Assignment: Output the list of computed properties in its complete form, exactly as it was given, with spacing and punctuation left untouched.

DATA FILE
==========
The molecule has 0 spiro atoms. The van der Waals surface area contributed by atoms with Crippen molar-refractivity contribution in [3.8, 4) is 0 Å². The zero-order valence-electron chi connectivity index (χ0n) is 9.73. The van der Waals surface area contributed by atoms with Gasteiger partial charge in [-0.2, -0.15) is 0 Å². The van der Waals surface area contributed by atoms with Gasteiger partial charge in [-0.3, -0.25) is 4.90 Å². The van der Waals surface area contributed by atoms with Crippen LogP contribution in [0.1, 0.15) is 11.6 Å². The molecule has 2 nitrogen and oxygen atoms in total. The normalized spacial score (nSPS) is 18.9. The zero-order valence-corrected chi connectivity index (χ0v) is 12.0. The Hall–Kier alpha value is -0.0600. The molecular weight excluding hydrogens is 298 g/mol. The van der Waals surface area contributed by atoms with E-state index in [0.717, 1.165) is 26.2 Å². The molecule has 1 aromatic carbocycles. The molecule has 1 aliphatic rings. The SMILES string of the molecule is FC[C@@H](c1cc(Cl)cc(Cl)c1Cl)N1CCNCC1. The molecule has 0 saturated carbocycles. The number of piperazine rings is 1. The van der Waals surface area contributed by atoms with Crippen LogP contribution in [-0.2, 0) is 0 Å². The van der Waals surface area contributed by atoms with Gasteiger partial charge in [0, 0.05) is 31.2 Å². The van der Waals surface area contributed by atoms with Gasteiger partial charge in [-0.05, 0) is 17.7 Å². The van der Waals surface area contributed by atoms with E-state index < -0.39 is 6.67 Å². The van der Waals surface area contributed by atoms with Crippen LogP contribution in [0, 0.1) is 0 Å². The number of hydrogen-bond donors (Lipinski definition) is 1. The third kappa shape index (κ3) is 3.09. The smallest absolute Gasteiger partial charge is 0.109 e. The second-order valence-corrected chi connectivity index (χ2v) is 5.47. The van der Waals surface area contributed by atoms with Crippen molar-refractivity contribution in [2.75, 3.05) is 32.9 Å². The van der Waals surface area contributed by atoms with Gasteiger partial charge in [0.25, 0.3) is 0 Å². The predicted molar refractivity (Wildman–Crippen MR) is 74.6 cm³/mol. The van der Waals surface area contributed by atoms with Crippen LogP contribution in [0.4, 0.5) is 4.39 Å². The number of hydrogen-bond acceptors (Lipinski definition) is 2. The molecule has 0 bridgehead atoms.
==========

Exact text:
The molecule has 0 spiro atoms. The van der Waals surface area contributed by atoms with Crippen molar-refractivity contribution in [3.8, 4) is 0 Å². The zero-order valence-electron chi connectivity index (χ0n) is 9.73. The van der Waals surface area contributed by atoms with Gasteiger partial charge in [-0.2, -0.15) is 0 Å². The van der Waals surface area contributed by atoms with Gasteiger partial charge in [-0.3, -0.25) is 4.90 Å². The van der Waals surface area contributed by atoms with Crippen LogP contribution in [0.1, 0.15) is 11.6 Å². The molecule has 2 nitrogen and oxygen atoms in total. The normalized spacial score (nSPS) is 18.9. The zero-order valence-corrected chi connectivity index (χ0v) is 12.0. The Hall–Kier alpha value is -0.0600. The molecular weight excluding hydrogens is 298 g/mol. The van der Waals surface area contributed by atoms with E-state index in [0.717, 1.165) is 26.2 Å². The molecule has 1 aromatic carbocycles. The molecule has 1 aliphatic rings. The SMILES string of the molecule is FC[C@@H](c1cc(Cl)cc(Cl)c1Cl)N1CCNCC1. The molecule has 0 saturated carbocycles. The number of piperazine rings is 1. The van der Waals surface area contributed by atoms with Crippen LogP contribution in [-0.2, 0) is 0 Å². The van der Waals surface area contributed by atoms with Gasteiger partial charge in [0, 0.05) is 31.2 Å². The van der Waals surface area contributed by atoms with Gasteiger partial charge in [-0.05, 0) is 17.7 Å². The van der Waals surface area contributed by atoms with E-state index < -0.39 is 6.67 Å². The van der Waals surface area contributed by atoms with Crippen LogP contribution in [0, 0.1) is 0 Å². The number of hydrogen-bond donors (Lipinski definition) is 1. The third kappa shape index (κ3) is 3.09. The smallest absolute Gasteiger partial charge is 0.109 e. The second-order valence-corrected chi connectivity index (χ2v) is 5.47. The van der Waals surface area contributed by atoms with Crippen molar-refractivity contribution in [2.75, 3.05) is 32.9 Å². The van der Waals surface area contributed by atoms with Gasteiger partial charge in [0.25, 0.3) is 0 Å². The predicted molar refractivity (Wildman–Crippen MR) is 74.6 cm³/mol. The van der Waals surface area contributed by atoms with Crippen LogP contribution in [0.4, 0.5) is 4.39 Å². The number of hydrogen-bond acceptors (Lipinski definition) is 2. The molecule has 0 bridgehead atoms.